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Relaxation for Sleep

By: Wendy Jacob - Updated: 19 Aug 2012 | comments*Discuss
Adrenaline Breath Calmness Cortisol

Relaxation is not the same as sleep. We are not conscious or in control of our brain and body while we are asleep. The body moves and the brain is active. When we are in a true state of relaxation, the muscles are relaxed and the mind is still.

Relaxation is a skill that can be learnt and used to help you feel less stressed and in control. Many people find relaxation techniques help them to fall asleep. They also help during periods of wakefulness and can help you fall back to sleep again.

Finding Stillness

Poor sleepers often complain that their mind is too active and they can't 'switch off'. The body may also be tense and many people find it hard to stay still. There is always something that needs our attention and if we wait until everything is 'done' we would never sleep at all! Observe yourself and your friends and family, you may notice that some bodies are never still. Try sitting or lying completely still for a few minutes and you will discover that finding 'stillness' is not so easy!

Sleep and Stress

We all have a certain amount of stress in our lives to function otherwise we would never get anything done! Stress is often seen as a negative feeling. 'I am so stressed' is a common complaint and usually means that life is busy with lots to do and too little time to do it. Most of us manage, and find the balance between being busy and fitting in some relaxation and a good nights sleep. Without stress we would never feel excited or scared. It is only when we are overstressed for a long time that the body and mind are adversely affected.

Many of us have lost the ability to relax naturally and need to relearn the skills of relaxation. Relaxation is for many a glass of wine and a night in with a DVD. It would be more accurate to call this 'distraction' as the mind and body are still engaged and alcohol and lack of activity will not help improve your sleep.

When the body and mind react to a demand such as escaping from danger or coping with an emergency it goes through a number of changes. Messages from the brain tell the adrenal gland to produce the chemicals adrenaline and cortisol. Adrenaline increases blood pressure and heart rate sending more blood to the muscles. Cortisol acts on the body's supply of glucose and fatty acids enabling the brain and the body to react to danger - the 'fight or flight response'.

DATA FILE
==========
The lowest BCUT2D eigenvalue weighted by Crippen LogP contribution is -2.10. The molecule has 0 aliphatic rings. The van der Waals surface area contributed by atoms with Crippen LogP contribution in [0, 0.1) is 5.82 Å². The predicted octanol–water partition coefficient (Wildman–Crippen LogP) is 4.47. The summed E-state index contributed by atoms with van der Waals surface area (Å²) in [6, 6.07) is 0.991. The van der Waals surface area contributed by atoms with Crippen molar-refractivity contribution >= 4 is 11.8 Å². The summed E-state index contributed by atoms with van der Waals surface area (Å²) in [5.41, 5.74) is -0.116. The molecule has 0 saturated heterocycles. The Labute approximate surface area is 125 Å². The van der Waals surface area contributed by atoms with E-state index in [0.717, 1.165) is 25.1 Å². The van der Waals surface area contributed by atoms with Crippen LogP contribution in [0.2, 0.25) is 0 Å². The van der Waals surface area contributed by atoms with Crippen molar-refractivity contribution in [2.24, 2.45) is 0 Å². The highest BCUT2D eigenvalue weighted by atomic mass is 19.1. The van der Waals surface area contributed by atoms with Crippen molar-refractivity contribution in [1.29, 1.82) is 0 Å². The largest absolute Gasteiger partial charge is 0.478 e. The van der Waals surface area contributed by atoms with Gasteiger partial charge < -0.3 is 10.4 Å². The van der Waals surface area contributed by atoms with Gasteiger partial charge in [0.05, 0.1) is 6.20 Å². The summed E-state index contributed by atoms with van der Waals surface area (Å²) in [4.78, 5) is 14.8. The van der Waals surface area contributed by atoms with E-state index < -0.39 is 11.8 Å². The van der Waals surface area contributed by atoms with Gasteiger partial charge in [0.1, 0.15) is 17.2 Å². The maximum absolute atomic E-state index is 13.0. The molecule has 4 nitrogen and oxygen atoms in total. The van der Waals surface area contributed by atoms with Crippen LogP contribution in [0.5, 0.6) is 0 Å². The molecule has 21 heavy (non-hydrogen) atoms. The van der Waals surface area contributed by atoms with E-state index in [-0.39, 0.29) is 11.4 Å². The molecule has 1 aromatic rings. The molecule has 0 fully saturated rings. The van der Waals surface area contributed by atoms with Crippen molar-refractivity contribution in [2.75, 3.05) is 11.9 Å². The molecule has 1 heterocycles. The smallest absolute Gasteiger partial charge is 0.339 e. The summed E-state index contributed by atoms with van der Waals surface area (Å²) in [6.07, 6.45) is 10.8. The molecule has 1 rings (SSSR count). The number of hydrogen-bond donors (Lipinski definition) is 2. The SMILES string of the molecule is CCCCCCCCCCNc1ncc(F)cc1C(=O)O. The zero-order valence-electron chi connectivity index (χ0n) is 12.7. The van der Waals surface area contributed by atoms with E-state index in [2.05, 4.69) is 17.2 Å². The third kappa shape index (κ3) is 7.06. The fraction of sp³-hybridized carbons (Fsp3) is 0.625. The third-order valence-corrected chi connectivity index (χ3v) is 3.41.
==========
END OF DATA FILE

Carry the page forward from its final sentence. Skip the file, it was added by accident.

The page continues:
Out of Control

We are all familiar with that feeling of fear or excitement when the heart starts thumping, breathing becomes faster and we are completely alert. After the danger has gone these slow down and everything returns to normal. When life's demands cause us to keep reacting in this way the body and mind are less able to cope and may stay 'stressed'. Long term stress causes numerous health problems including; high blood pressure, heart disease, weight gain, anxiety and depression.

Relaxation for Health

Relaxation can reverse the symptoms of stress. It teaches you to be aware of the body's stress response and how to slow down breathing and relax the muscles. An awareness of how the body reacts to everyday stressors will not solve the problem but may help you cope.

Relaxation techniques are often taught with activities such as Yoga and Tai Chi. Using breathing is an important part of how we direct our energy. The way we breathe changes with the body's demands, becoming faster when we need to move and becoming slower when we relax. By developing the skills to change our breathing we are able to change the way the body and mind reacts and feels.

When we sleep we hope that we will wake up feeling fresh and energised. Sadly, this is not always the case, especially if we have had a restless night or we suffer from insomnia or other sleep disturbances. Relaxation produces a feeling of rejuvenation, relieving tension from the muscles and creating a sense of calmness and peace of mind.

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